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Chairperson MJ Mahlangu Deputy Chairperson T Memela Permanent Delegates Ladies and Gentlemen

The tabling of the Provincial Budget and Expenditure Review in the NCOP provides an important opportunity for South Africans to reflect on our provincial system. It is also useful for us to remember that the current constitutional system is the result of our negotiated settlement. We are now fifteen years into our democracy and there is no doubt that great progress has been made on the delivery of services to the citizens of our country. No one can deny that there are more children attending school today than at any other time in the history of our country; there are more people accessing health services now than fifteen

years ago; our housing programme is deemed historic internationally; and I can go on. This year’s Provincial Budget and Expenditure Review, which we table in front of you today, highlights this undeniable progress.

However, Chairperson, this Review also provides us with an opportunity to reflect on the impact that government spending had on the lives of ordinary people. Is the quality of services at a level that has had a lasting impact on the lives of our people? Has the education system delivered the skills needed for the economy to grow and to foster social cohesion? Why is it that our education outcomes are lagging behind comparable countries? Despite the historic delivery on housing, did this contribute to sustainable human settlements where our people can play, work and sleep? The answers to these pertinent questions will without doubt suggest that we have a long way still to go to realise the goal of ‘a better life for all’ that we set ourselves.

I am of the view that the Review that I table in this House today will allow you to ask these tough questions. It should be a tool that you can use effectively to exercise your oversight responsibility, to challenge us to work smarter, to be efficient and effective in the period ahead so that we achieve the developmental goals we set for ourselves.

Provincial budgets have increased by R100 billion between 2005/06 and 2008/09. By 2011/12, provincial spending, at R339 billion, would have more than doubled the 2005/06 levels. The growth in the budget should allow us space to strengthen our education system, ensure effective delivery on health services and expand social services to our people.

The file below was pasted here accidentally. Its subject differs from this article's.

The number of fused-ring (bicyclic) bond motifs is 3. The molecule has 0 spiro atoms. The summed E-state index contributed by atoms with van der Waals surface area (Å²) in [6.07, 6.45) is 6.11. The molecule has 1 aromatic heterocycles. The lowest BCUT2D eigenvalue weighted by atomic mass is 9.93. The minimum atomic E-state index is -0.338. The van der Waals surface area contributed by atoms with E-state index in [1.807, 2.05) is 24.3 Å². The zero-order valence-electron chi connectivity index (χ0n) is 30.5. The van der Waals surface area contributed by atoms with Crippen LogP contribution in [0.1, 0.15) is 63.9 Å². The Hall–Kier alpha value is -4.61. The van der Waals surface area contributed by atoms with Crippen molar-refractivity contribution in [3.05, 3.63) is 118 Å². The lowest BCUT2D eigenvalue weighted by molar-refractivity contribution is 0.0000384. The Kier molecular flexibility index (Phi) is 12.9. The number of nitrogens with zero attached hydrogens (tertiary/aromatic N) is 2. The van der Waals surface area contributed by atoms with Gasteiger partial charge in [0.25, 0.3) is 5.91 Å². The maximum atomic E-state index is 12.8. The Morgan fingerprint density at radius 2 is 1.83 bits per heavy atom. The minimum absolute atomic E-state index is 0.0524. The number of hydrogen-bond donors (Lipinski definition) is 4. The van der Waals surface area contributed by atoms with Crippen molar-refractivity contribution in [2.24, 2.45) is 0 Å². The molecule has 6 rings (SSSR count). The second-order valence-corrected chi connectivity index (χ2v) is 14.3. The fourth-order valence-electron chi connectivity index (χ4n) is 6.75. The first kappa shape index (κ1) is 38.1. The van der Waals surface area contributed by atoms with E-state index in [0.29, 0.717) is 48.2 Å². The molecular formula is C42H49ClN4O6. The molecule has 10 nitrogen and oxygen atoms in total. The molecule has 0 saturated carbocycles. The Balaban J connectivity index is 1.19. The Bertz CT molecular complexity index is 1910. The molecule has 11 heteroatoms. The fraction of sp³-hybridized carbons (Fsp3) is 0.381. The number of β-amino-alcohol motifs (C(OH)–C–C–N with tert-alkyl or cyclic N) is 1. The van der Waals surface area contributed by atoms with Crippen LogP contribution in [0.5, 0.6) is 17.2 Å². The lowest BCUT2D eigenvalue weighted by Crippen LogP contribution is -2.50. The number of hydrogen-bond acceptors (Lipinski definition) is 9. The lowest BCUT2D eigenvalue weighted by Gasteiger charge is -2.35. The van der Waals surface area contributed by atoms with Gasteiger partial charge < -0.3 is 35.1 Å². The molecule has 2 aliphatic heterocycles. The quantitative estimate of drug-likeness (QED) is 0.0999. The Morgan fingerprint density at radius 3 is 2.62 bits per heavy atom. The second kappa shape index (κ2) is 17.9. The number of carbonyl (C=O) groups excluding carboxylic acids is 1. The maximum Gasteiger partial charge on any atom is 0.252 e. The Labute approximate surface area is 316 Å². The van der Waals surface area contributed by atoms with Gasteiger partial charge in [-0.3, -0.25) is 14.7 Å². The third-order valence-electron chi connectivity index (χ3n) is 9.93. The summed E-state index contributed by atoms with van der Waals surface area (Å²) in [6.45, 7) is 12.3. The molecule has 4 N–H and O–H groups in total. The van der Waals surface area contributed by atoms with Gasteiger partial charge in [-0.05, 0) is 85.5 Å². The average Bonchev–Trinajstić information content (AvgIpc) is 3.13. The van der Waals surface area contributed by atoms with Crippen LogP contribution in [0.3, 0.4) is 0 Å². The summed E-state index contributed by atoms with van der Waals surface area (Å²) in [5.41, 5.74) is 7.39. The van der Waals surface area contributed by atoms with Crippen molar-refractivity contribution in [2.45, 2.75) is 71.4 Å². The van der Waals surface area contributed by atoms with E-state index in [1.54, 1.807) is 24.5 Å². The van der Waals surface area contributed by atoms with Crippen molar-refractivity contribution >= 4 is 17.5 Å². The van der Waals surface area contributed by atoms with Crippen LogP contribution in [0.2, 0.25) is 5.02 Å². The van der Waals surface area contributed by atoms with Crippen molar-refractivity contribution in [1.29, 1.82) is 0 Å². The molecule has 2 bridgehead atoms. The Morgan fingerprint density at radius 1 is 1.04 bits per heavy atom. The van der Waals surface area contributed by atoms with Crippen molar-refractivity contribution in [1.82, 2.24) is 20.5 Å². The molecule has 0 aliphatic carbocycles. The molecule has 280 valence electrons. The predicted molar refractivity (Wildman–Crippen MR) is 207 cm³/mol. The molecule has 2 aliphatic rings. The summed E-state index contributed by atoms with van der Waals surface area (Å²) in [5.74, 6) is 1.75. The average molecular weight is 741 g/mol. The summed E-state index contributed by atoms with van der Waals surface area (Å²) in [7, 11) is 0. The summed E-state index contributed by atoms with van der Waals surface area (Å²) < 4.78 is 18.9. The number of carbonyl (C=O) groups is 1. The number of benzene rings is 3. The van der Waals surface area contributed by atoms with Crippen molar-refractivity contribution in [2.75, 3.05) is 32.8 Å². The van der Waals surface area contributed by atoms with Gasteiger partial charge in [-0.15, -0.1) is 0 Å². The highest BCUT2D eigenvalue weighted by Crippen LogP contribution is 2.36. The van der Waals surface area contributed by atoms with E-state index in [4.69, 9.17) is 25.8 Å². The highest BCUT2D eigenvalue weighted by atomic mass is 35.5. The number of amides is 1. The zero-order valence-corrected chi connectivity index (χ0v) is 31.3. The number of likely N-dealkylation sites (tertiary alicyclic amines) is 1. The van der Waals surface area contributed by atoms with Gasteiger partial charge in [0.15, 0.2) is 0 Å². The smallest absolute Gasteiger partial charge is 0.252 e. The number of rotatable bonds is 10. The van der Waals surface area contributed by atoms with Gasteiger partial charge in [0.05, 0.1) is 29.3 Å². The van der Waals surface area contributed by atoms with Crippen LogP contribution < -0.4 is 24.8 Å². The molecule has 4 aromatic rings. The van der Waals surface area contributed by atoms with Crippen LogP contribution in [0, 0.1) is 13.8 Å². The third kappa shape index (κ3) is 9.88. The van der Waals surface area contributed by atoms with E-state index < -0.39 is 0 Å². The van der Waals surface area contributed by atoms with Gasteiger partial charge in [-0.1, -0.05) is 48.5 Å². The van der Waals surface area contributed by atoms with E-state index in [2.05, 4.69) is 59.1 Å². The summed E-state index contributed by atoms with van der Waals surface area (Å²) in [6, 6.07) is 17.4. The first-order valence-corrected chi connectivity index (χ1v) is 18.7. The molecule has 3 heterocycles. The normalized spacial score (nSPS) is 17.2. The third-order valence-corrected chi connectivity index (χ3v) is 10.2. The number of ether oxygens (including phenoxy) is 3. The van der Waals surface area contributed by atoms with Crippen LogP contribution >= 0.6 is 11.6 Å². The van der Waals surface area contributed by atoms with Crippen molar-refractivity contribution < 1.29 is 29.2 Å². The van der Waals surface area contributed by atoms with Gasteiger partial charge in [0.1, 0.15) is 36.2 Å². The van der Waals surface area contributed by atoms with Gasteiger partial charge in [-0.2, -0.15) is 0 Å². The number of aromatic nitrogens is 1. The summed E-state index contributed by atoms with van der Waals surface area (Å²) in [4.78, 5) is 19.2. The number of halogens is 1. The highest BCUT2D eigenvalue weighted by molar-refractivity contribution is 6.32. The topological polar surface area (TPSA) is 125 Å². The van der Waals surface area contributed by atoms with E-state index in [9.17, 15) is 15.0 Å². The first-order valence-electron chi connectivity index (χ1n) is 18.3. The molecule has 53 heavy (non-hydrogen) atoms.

I remain concerned that the outputs and outcomes are lagging the massive investments we are making. What could be the underlying reasons for this mismatch? What are we not doing correctly? Who is not doing his or her job in the delivery chain? More importantly,

what action is taken against people who do not discharge their responsibility effectively? By not asking these tough questions, we collectively endorse the poor performance that continues to be the trend in our country. When departments in your provinces come to report on the funds you appropriated, what questions do you ask them? Why do they get away with sub-standard performance each year? These are tough and unpopular questions, but I implore you to have these frank conversations.

Yesterday, we explained how you can use the document effectively to assist you in addressing these tough questions I am posing to you today. I am told that some of the members present had specific suggestions to address the challenges we are faced with as a country. Let me highlight some of these: • First, there is need to change the culture of our public service from self serving to serving our communities; • Second, norms and standards should be developed to guide our delivery. These should include norms and standards to build schools; district support to schools; and basic standards for sustainable communities; • Third, there is a need to modernise that delivery mechanisms. Why is it that a soft drink company can deliver soft drinks to its thousands of outlets on time without any leakage, and yet our clinics are without drugs and medicines, and learner support materials arrive late or never arrive at schools? • Fourth, contract management must be strengthened. This should ensure that there is alignment between delivery and payment and avoid any unwarranted escalation; • Fifth, supply chain management needs to be strengthened. National Treasury and its provincial counterparts should take the lead on this; • Sixth, Provincial Treasuries must on a quarterly basis present their section 32 spending numbers to the relevant committees as a matter of routine, and these

committees must align their processes to start building a culture of accountability in provinces; • Seventh, national and provincial governments must take the lead to realign budgets from non-core to core areas of service delivery; and • Lastly, there must be consequences for failure in the same way that there is reward for excellent performance. Action against non-performance must be stepped up.

Chairperson and delegates, this is a start in the right direction. There should not be any non-action on our part. Our people cannot continue to suffer while we sit on the sidelines and do nothing – we have the power so let us use it wisely. We have achieved much in the past 15 years and we should build on those strengths and continue to improve the lives of our people – that is the ‘better life for all’ that we should always aspire to create and sustain.

Thank you

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